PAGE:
The last cook in the dock of judgment is Luca, who Gordon let on the show this year, apparently over his better judgment, after rejecting him last season. Gordon basically tells him that it’s all over, that “Not everyone can come into the MasterChef kitchen.” While Luca bravely fights back the tears, Gordon expands on his theme: “You’re a great home cook. Lots of passion. Keep cooking, please. Do not let this be the end of your culinary dream. Let it be… the beginning, because you’ve made it to the MasterChef kitchen!” It’s at moments like this that I find myself wondering if any punishment would be too cruel for Gordon. Smear him with barbecue sauce and toss him in the bear cave? Skin him alive and roll him in salt? Make him ride home with Brian?

Now that the core cast is in place, we can get down to what really matters: Establishing who hates whose guts. The principal antagonists right now are down-to-earth, regular gal Krissi and the more glamorous Natasha, who Krissi seems to have cast in the Sandra Bullock role in a movie playing in her head, while she herself takes the Melissa McCarthy role. As far as Natasha is concerned, the feeling is mutual. Having won the first “real” challenge, she is allowed to pick the ingredient that the commoners will have to struggle with in the elimination challenge, She goes with langoustine. Cooling her heels while watching the action from the upper tier, she sneers at Krissi’s langoustine mac ‘n cheese. Krissi explains to Joe that Natasha hates her. “Why would she hate you?” asks Joe. “You don’t even know each other.” For her part, Krissi hates both Natasha and Howard, but Howard at least gives her good reason to be miffed at him. He disparages her technique and predicts that she’ll be going home while she stands right behind him, in the background of the shot, holding up a blurry middle digit.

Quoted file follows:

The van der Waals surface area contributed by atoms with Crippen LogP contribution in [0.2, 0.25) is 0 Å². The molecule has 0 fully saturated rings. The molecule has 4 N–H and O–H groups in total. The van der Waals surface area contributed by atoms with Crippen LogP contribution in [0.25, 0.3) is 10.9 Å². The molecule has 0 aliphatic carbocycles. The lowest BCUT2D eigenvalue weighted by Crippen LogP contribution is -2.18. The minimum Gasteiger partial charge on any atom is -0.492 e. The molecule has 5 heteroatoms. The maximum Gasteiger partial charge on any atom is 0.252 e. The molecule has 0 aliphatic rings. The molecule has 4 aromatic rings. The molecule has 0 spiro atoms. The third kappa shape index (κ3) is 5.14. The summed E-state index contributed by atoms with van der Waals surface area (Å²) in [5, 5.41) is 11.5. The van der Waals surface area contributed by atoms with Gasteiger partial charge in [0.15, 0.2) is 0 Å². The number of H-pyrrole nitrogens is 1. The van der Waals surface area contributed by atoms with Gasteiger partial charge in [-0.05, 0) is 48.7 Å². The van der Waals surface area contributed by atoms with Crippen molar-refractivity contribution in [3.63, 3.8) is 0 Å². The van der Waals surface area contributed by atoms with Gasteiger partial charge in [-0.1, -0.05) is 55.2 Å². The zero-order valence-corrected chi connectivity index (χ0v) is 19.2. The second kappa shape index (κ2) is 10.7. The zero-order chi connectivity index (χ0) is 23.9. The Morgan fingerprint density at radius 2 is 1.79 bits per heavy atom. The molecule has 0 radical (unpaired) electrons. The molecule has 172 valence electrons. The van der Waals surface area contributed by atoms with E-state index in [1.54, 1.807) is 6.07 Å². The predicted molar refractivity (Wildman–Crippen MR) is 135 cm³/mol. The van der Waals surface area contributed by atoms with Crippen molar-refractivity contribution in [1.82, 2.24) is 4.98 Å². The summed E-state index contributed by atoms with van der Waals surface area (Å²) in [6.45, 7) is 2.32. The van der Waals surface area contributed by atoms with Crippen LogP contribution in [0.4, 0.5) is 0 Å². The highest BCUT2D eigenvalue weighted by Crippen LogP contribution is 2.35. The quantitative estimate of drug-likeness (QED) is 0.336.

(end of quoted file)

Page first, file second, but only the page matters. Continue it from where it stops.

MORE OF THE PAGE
In the end, the judges think that Krissi’s dish is delicious, though they reserve their highest praise for Jessie and Jordan, who are given the dubious honor of being named team captains for next week’s challenge. As for the loser of the week—well, the smart money looks to be on the still-shaky Howard, whose “underwhelming, bland spinach mango salad” is deemed such a “waste of time” that Gordon refuses to even touch it with a stick. But instead, he gets to stick around and the judges dismiss the sassy, flirtatious Sasha Fox, who is such obviously good TV that I’ve never typed her name before now, partly because I assumed I’d have many more chances to do so and wanted to pace myself. If nothing else, it makes it seem that “good TV” really isn’t the primary consideration here.

Stray observations:

  • Overworked phrases of the week: Gordon accuses two different contestants of being “one-trick ponies.” At least it’s a real phrase that people use outside the confines of cyberspace. Two different contestants gleefully predict that their rivals will commit “epic fails.” I could also do with a little less talk about people's asses, whether they're presenting them for being kissed or what have you.
  • For his part, Joe can’t seem to stop using the word “fake” and threatening to call people “fakers.” I’m not sure how you judge whether a recipe is “fake” or not, or if that fakeness takes precedence over whether it tastes good. But whatever he’s on about, I hope he moves past it, soon. He sounds like a teenage music geek during his “authenticity” phase.